(Mine) The non-singers: One might think that in a family as large as ours every kind of talent should be available. And yeah, we do have the painters and the dancers, and the sportsmen/women and the great chefs, and the seamstresses and the knowledge databanks, but in this whole motley mix there isn’t one person with any kind of singing talent. Fresh blood has been introduced into the gene pool in hope of infiltration of some musical DNA but it has never been known to survive. At weddings we try and sing in the hope of passing our voices of as rustic Punjabi sounds but sooner or later the DJ is always called upon to rescue us. That’s when we gamely give up the microphone, hit the dance floor and join in loudly at the shava-shava part of the song.

(His): They sing, they dance, they know how to play instruments, they even know the words of their traditional UP songs. Who knows, maybe my kids will acquire some of that musical talent. One can only hope.

(Mine) Irritability: It’s the age we live in. Everyone’s just so busy and has so much to do in such little time that we tend to say it like we feel it sometimes. Most times. When waiting for someone in the car, in less than two minutes we start honking madly. If we don’t get our way the first time, we immediately resort to screaming. That usually pisses the other person off and a full on battle ensues. By the end of it everyone’s exhausted and forgotten what the fight was about in the first place. You never do anything you don’t want to and if cajoled/blackmailed by a parent into doing it you sulk and make your displeasure apparent. Nobody else gives a fuck about your sulking so very soon you give that up and just try and have a good time.


(His): Politest family in the world. Being kept waiting for two hours is met with a smile and I have never ever heard anyone screaming. All disputes are handled reasonably and while it’s all very ideal it also freaks me out at times. How do they take out their day’s frustrations? Don’t tell me yelling at cell phone and bank customer care personnel is enough!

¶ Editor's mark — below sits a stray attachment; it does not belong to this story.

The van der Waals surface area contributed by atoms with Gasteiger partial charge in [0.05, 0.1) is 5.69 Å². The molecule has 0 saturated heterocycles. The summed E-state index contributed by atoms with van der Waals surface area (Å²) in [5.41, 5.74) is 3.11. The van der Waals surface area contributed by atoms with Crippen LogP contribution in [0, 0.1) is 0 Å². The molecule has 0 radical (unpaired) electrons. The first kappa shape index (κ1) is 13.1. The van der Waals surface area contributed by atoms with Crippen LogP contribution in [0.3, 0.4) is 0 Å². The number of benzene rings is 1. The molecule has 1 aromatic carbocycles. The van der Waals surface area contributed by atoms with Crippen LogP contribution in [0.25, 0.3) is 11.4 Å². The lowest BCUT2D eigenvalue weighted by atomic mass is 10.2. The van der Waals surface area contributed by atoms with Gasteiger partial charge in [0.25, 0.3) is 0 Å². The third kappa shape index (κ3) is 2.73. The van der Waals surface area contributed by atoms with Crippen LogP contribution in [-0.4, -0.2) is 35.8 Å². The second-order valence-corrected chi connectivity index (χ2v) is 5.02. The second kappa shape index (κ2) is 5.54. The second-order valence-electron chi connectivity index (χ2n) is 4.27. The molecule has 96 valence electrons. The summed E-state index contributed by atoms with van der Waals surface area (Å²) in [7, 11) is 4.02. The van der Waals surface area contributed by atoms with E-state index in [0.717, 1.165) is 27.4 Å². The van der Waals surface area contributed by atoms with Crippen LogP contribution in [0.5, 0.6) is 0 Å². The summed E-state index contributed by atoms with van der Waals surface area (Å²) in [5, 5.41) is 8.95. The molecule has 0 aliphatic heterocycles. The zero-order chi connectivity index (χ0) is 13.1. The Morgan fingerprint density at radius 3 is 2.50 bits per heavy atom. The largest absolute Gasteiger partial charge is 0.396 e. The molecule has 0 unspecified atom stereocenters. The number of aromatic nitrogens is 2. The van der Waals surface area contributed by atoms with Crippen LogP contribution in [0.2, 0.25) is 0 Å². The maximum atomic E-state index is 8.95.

(Mine) Mithai ka dabba: Whenever anybody comes from or goes anywhere, my nani has to give them a mithai ka dabba. Any protests from “I’m on a diet” to “I think I’m diabetic” to “If a drop of sugar enters my blood stream I will die” will fall on deaf ears. At the most, you will be asked your preference and then the maid is sent to the market. Mithai ka dabbas have been sent throughout the country and even sneaked into the US. This habit has seeped down to the offspring, and although the younger generation prefers to say it with chocolates, the sentiment is the same.

(His): Thank God no such rules dictate their household. The fridge is free for you to raid and if you want something you just need to ask.


There are many other differences in our families from the way we speak to the importance of food (it’s of absolutely no consequence to my family and like a religion to his) to relationship dynamics. At first it’s weird and then sort of amusing. And at the end of the day, I think there is some truth to “blood is thicker than water” adage. Maybe it’s the 27 years of getting used to I’ve had or maybe they’re just cooler! All said and done, my family rocks!